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Myopia (or short-sightedness) is an ‘epidemic’ in many countries of the world, especially in East Asia where nearly 80% of high school leavers (16-18 years old) have the condition. In China, the prevalence of myopia in children is at an all-time high, and with some as young as 4 years-of-age becoming myopic the President, Xi Xinping, recently called for a national response.
A five-year scheme to reduce the incidence of myopia in Chinese children, involving eight ministries, has been initiated, but Australian researchers have been working with Chinese counterparts for several years to investigate the rapid increase in prevalence of myopia and develop treatments to prevent the sight-threatening complications associated with high levels of the condition.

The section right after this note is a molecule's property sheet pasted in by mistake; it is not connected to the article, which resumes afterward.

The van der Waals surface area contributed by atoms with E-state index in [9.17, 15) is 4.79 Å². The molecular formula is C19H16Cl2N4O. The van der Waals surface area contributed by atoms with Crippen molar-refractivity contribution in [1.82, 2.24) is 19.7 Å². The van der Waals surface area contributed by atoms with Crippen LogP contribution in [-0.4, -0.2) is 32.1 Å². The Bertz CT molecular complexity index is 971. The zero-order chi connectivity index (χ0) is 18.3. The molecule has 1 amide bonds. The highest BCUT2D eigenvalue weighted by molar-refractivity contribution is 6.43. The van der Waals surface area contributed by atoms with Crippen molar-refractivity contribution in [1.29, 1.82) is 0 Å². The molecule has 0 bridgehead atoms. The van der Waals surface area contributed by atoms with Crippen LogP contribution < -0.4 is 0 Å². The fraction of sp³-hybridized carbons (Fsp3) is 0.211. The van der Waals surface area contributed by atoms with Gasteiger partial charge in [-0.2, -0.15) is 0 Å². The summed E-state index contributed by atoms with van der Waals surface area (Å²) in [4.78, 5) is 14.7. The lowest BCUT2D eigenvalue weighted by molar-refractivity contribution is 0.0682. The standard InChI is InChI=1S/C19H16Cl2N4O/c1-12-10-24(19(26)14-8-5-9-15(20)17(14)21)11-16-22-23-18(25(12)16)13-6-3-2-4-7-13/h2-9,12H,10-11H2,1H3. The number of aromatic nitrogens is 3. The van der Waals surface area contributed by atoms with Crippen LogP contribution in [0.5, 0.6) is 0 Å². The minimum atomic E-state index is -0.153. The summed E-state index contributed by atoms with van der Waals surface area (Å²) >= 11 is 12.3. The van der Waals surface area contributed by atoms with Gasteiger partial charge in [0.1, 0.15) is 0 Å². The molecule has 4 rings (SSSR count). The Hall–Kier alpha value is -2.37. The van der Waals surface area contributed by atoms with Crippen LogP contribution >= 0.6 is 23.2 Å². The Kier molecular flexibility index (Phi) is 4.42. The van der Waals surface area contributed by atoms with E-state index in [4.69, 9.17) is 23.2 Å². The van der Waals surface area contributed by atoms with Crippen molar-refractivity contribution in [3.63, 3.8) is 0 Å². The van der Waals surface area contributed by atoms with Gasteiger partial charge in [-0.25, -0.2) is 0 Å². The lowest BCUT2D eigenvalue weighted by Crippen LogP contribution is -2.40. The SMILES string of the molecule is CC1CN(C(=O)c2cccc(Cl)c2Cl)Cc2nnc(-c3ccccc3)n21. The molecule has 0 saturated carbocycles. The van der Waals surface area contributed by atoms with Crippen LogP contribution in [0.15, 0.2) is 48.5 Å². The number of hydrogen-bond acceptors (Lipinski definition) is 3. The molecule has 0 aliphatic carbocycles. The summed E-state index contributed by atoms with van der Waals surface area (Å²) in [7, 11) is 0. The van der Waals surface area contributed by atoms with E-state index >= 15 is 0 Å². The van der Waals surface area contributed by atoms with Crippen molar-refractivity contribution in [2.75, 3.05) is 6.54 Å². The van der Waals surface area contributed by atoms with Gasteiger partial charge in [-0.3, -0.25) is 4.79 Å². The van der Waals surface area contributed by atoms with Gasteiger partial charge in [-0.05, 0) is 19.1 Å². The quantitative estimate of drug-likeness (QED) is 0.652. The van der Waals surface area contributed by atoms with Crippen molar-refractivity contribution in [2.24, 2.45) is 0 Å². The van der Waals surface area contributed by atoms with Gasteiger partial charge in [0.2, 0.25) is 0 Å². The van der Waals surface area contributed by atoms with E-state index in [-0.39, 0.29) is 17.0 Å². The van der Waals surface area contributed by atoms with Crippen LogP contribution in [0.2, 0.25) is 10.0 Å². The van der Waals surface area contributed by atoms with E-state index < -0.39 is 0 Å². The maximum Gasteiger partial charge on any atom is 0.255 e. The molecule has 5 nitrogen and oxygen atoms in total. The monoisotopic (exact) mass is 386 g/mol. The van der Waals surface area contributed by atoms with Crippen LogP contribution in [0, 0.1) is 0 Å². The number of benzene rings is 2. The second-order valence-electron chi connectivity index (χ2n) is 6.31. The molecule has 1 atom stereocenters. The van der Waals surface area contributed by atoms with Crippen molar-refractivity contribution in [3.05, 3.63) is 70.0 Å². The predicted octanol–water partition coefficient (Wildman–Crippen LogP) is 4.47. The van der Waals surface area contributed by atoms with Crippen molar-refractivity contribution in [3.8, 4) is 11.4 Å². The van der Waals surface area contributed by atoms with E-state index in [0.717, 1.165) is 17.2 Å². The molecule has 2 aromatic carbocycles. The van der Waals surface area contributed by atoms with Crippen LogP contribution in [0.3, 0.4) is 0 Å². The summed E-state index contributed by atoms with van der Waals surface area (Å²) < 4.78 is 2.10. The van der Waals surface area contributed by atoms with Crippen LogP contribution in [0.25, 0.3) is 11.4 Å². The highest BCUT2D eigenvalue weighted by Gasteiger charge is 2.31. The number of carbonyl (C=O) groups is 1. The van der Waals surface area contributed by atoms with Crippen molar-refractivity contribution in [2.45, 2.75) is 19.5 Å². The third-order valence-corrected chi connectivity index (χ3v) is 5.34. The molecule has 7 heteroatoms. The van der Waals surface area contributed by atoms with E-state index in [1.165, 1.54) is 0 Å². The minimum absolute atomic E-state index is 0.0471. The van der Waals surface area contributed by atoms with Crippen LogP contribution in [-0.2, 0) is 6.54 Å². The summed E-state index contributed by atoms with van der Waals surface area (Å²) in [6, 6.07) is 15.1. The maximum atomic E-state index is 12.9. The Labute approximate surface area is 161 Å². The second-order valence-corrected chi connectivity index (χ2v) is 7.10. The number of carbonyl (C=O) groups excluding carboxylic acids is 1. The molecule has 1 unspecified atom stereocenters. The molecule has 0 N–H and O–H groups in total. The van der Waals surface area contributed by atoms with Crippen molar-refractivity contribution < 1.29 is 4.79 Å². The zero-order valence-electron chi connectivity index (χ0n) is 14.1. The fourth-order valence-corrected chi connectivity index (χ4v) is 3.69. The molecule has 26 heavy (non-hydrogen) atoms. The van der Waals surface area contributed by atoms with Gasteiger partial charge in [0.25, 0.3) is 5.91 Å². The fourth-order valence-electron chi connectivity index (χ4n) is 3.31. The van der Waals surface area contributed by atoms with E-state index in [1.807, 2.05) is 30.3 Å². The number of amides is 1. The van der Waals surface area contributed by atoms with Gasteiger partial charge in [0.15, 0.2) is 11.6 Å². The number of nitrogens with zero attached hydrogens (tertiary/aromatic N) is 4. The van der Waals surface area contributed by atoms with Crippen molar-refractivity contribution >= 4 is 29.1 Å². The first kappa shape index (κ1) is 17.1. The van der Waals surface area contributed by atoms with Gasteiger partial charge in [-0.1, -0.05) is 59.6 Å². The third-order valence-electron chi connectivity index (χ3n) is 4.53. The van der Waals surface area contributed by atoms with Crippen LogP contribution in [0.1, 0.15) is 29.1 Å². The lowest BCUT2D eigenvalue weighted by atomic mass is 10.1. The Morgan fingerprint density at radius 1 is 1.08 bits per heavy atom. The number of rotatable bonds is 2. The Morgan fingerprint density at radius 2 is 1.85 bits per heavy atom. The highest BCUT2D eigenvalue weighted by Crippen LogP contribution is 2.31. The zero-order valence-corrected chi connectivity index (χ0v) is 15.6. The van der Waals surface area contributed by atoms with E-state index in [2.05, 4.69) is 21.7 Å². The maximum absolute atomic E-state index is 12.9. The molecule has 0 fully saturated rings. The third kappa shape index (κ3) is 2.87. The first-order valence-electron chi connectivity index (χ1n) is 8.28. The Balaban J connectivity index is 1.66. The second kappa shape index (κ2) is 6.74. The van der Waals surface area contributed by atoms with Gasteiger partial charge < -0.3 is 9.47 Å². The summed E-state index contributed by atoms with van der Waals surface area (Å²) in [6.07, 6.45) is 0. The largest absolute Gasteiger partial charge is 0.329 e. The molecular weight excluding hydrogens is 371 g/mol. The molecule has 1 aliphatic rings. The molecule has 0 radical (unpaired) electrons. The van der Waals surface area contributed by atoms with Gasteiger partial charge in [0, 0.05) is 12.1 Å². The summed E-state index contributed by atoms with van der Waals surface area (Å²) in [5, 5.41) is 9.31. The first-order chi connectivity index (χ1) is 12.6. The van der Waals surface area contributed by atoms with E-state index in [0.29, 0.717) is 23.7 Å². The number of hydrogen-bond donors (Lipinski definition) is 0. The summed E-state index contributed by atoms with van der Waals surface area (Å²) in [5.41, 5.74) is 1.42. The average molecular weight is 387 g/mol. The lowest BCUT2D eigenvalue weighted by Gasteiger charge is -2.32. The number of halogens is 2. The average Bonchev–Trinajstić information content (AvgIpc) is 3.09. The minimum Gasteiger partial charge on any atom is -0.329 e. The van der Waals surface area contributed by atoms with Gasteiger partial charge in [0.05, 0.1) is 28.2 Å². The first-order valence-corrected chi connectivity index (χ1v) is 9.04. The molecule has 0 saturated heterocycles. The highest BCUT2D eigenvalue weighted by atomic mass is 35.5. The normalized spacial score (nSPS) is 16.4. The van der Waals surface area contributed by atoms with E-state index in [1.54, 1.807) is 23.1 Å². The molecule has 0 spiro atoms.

In Shanghai, home to 24 million people and with one of the highest rates of myopia in the world, the leading primary eye care centre in China, Shanghai Eye Disease Prevention and Treatment Center (SEDPTC) at the Department of Ophthalmology, Shanghai General Hospital, has undertaken a series of program to help address this. It conducted a mammoth program screening the vision of 1 million schoolchildren and, more recently, initiated a large-scale clinical trial involving 6000 children to determine if increased outdoor time can help control the onset of myopia.
Researchers at the Brien Holden Vision Institute, based at the University of New South Wales in Sydney, which has an extensive history in myopia research and education and public health programs in China, have been collaborating with SEDPTC since 2015 on these studies.